So odd. I’d not heard anything like it for decades. But there it was, as it unmistakably left my lips and hung in the air. A whistle, yes, a whistle, complete with shrilly vibrato, as though it had emerged from one of those content old men who can knock out any melody at the drop of a hat.
How on Earth did it happen?
It was last Sunday morning. I was sitting at the dining-room table, beside me a good coffee half drunk, in front the laptop whirring away as I did something easy on the screen. Playing on the stereo in the background was a CD I hadn’t listened to for years. Bearing the Bell: the Hymns of Thomas Tallis by Sydney-based jazz saxophonist Andrew Robson.
Let me say that I’m not fond of jazz. I don’t even like the look of the word (it looks almost obscene). And I don’t like a thing about the saxophone – Kenny G’s got a lot to answer for. But I bought Bearing the Bell after reading a review of it in the newspaper. What originally intrigued me was the way Robson so irresistibly abstracts his selection of sixteen-century ‘tunes’, which are the basis for many Christian hymns. It’s delicious music.
These days I don’t have a religious breath in my chest, but the majority of my first eighteen years were spent at an all-boys Anglican school on Sydney’s North Shore, one where weekly attendance at chapel was compulsory, and taken very seriously – by most students. If there was one thing I loved about chapel it was singing the hymns, especially the ones where Tallis was the source.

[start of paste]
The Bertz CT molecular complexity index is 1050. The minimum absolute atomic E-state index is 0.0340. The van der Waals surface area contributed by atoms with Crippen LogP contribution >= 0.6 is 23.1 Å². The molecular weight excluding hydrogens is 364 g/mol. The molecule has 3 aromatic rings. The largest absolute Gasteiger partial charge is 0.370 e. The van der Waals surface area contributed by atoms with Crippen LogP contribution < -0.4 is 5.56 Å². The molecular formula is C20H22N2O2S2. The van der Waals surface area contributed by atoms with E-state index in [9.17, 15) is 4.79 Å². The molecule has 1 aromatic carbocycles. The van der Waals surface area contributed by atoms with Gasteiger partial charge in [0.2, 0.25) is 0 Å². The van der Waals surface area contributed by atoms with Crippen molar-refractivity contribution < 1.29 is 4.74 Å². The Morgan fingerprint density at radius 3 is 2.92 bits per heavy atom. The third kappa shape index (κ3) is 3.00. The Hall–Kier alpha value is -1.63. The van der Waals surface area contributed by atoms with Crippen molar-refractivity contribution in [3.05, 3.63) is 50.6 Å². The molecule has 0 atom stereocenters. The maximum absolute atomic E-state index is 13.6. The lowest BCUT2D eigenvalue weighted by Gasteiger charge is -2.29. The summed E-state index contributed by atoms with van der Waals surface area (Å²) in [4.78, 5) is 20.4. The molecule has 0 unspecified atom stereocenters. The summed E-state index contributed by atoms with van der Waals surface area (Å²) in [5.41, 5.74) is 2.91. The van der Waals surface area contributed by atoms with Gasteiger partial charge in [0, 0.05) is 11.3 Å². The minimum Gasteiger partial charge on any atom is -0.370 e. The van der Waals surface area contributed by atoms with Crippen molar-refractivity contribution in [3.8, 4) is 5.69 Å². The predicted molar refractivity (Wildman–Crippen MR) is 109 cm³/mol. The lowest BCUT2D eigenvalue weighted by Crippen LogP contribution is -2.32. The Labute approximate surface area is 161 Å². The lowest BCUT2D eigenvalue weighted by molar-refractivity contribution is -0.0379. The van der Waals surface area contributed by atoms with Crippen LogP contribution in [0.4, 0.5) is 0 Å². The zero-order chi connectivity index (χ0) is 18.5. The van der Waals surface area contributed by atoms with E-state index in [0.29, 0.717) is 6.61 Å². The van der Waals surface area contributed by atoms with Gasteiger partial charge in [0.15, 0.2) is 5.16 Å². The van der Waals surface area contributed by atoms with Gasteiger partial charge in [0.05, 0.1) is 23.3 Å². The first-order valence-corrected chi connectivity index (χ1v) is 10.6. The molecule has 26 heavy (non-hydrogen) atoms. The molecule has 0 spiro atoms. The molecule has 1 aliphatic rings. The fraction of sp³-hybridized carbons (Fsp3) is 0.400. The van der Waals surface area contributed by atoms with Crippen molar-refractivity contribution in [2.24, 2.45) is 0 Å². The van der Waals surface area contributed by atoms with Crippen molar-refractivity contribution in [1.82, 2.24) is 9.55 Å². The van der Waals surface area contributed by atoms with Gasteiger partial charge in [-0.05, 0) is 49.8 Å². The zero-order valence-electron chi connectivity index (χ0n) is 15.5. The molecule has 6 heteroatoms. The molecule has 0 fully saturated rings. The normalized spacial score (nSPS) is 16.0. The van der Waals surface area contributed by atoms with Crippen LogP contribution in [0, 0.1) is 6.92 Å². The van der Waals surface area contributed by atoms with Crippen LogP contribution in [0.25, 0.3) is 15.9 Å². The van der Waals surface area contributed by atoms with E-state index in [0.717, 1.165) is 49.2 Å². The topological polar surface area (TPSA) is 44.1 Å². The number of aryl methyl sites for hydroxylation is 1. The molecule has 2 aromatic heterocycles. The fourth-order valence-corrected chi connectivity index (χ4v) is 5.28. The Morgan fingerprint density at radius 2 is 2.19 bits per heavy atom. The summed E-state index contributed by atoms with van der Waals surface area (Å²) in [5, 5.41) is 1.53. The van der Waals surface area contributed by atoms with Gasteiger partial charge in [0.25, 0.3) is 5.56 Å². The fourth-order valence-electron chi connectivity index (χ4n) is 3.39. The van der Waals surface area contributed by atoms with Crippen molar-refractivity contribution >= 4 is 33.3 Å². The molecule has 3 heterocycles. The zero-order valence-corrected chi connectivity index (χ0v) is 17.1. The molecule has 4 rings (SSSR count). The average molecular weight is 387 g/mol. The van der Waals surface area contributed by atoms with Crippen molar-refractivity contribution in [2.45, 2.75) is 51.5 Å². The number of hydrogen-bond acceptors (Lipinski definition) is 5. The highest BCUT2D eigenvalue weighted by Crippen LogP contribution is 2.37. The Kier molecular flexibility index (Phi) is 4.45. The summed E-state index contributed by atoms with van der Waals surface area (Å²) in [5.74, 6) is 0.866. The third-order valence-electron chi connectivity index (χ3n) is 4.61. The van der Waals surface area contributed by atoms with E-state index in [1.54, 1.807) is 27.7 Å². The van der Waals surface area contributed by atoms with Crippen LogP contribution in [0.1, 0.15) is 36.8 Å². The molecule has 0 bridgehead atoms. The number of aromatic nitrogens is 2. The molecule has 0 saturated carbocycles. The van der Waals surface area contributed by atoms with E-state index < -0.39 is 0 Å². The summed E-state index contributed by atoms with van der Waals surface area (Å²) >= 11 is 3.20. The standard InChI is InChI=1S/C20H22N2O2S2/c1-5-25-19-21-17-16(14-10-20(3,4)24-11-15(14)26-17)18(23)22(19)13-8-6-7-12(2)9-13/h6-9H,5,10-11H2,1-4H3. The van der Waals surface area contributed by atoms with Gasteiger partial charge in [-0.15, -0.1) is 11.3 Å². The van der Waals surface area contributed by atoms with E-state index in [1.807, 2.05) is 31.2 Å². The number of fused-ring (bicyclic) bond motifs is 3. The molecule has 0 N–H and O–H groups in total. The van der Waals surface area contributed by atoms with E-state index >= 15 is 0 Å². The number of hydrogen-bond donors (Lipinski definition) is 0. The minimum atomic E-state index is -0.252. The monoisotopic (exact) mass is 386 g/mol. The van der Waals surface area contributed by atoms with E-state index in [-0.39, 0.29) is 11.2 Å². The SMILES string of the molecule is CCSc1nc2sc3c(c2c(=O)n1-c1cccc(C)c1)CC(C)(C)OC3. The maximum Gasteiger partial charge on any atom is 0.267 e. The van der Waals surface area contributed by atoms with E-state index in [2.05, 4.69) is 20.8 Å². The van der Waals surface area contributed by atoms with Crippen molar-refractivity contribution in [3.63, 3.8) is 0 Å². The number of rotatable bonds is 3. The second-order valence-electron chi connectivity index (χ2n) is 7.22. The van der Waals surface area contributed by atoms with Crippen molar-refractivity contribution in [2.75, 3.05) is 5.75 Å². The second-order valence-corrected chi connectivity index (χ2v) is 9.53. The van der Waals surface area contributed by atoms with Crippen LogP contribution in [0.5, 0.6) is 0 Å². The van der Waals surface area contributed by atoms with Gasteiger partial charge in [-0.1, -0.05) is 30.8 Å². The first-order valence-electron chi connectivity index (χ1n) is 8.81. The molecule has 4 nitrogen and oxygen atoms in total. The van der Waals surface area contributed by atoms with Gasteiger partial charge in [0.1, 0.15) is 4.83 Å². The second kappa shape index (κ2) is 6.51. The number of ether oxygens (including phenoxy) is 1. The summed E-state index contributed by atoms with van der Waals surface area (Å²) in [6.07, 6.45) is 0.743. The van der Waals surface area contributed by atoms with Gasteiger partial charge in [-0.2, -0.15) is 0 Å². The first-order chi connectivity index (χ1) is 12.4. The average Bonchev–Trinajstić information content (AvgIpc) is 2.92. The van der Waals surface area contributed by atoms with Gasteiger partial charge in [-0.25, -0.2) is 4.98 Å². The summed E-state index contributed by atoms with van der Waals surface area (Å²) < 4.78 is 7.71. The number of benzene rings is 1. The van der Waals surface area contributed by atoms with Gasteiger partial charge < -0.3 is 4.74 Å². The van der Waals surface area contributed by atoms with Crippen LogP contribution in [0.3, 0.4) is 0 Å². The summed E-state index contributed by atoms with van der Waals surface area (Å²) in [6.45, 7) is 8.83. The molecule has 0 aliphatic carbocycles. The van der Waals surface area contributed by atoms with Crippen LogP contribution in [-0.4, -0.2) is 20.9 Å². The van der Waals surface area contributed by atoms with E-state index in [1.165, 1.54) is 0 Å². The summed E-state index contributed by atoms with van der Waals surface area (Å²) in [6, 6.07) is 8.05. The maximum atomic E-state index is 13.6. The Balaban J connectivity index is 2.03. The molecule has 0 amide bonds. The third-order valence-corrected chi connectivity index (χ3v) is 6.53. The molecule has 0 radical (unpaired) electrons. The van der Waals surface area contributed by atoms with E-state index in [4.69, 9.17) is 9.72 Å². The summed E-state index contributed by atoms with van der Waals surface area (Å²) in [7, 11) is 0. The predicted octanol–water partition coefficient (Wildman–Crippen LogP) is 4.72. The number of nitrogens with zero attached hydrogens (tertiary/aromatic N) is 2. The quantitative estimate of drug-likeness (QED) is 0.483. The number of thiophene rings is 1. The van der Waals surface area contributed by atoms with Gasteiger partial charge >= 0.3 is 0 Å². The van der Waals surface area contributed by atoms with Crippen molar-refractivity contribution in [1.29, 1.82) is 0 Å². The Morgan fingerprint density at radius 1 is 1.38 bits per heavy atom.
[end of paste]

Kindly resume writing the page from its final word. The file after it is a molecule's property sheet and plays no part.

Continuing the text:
The hymns were unfathomably beautiful. The harmonies. The passing notes. The big, glorious, skin-tightening finishes. Now I think about it, what a strange act it was to bellow out lines such as ‘When in the slippery paths of youth/with heedless steps I ran/thine arm unseen conveyed me safe/and led me up to man’ (from “When All Thy Mercies, O My God”).
Who knows what these words really mean.
All I know is that listening to Robson’s imaginative take on Tallis last Sunday morning made me whistle. The whistle was brief, really just half a dozen notes, but in that moment I felt happier than I have in decades. As if I was nothing more than a teenager again and walking the cool corridors of school.
(First published in Panorama, The Canberra Times, 10 August 2013.)